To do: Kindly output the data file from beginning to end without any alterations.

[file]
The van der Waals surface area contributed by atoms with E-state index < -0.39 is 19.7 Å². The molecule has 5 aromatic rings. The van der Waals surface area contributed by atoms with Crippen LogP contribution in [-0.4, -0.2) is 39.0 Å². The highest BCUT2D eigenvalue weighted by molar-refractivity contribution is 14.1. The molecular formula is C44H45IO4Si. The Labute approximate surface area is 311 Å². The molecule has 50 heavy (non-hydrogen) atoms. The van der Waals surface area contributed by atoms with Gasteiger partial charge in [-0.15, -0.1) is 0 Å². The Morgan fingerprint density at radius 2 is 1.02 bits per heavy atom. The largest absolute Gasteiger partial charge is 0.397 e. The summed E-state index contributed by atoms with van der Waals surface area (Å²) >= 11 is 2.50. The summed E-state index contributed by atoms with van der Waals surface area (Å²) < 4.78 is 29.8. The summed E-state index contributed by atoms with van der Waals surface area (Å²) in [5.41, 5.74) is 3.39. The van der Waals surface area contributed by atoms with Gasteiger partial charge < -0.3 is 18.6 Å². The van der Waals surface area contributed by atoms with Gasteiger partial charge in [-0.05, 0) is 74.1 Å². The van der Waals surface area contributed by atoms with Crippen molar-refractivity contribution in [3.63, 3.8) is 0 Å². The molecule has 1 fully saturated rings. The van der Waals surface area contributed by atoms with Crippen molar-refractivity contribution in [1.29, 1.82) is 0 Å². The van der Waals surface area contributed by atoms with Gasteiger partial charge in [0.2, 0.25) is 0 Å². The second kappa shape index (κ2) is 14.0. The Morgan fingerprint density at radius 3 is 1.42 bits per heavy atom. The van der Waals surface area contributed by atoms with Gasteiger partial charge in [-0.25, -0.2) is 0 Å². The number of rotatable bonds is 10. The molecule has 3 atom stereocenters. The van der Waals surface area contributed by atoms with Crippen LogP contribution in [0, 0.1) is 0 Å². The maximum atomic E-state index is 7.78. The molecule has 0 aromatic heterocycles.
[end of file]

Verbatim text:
The van der Waals surface area contributed by atoms with E-state index < -0.39 is 19.7 Å². The molecule has 5 aromatic rings. The van der Waals surface area contributed by atoms with Crippen LogP contribution in [-0.4, -0.2) is 39.0 Å². The highest BCUT2D eigenvalue weighted by molar-refractivity contribution is 14.1. The molecular formula is C44H45IO4Si. The Labute approximate surface area is 311 Å². The molecule has 50 heavy (non-hydrogen) atoms. The van der Waals surface area contributed by atoms with Gasteiger partial charge in [-0.15, -0.1) is 0 Å². The Morgan fingerprint density at radius 2 is 1.02 bits per heavy atom. The largest absolute Gasteiger partial charge is 0.397 e. The summed E-state index contributed by atoms with van der Waals surface area (Å²) >= 11 is 2.50. The summed E-state index contributed by atoms with van der Waals surface area (Å²) < 4.78 is 29.8. The summed E-state index contributed by atoms with van der Waals surface area (Å²) in [5.41, 5.74) is 3.39. The van der Waals surface area contributed by atoms with Gasteiger partial charge < -0.3 is 18.6 Å². The van der Waals surface area contributed by atoms with Gasteiger partial charge in [-0.05, 0) is 74.1 Å². The van der Waals surface area contributed by atoms with Crippen molar-refractivity contribution in [3.63, 3.8) is 0 Å². The molecule has 1 fully saturated rings. The van der Waals surface area contributed by atoms with Crippen molar-refractivity contribution in [1.29, 1.82) is 0 Å². The van der Waals surface area contributed by atoms with Gasteiger partial charge in [0.2, 0.25) is 0 Å². The second kappa shape index (κ2) is 14.0. The Morgan fingerprint density at radius 3 is 1.42 bits per heavy atom. The van der Waals surface area contributed by atoms with Gasteiger partial charge in [-0.25, -0.2) is 0 Å². The number of rotatable bonds is 10. The molecule has 3 atom stereocenters. The van der Waals surface area contributed by atoms with Crippen LogP contribution in [0, 0.1) is 0 Å². The maximum atomic E-state index is 7.78. The molecule has 0 aromatic heterocycles.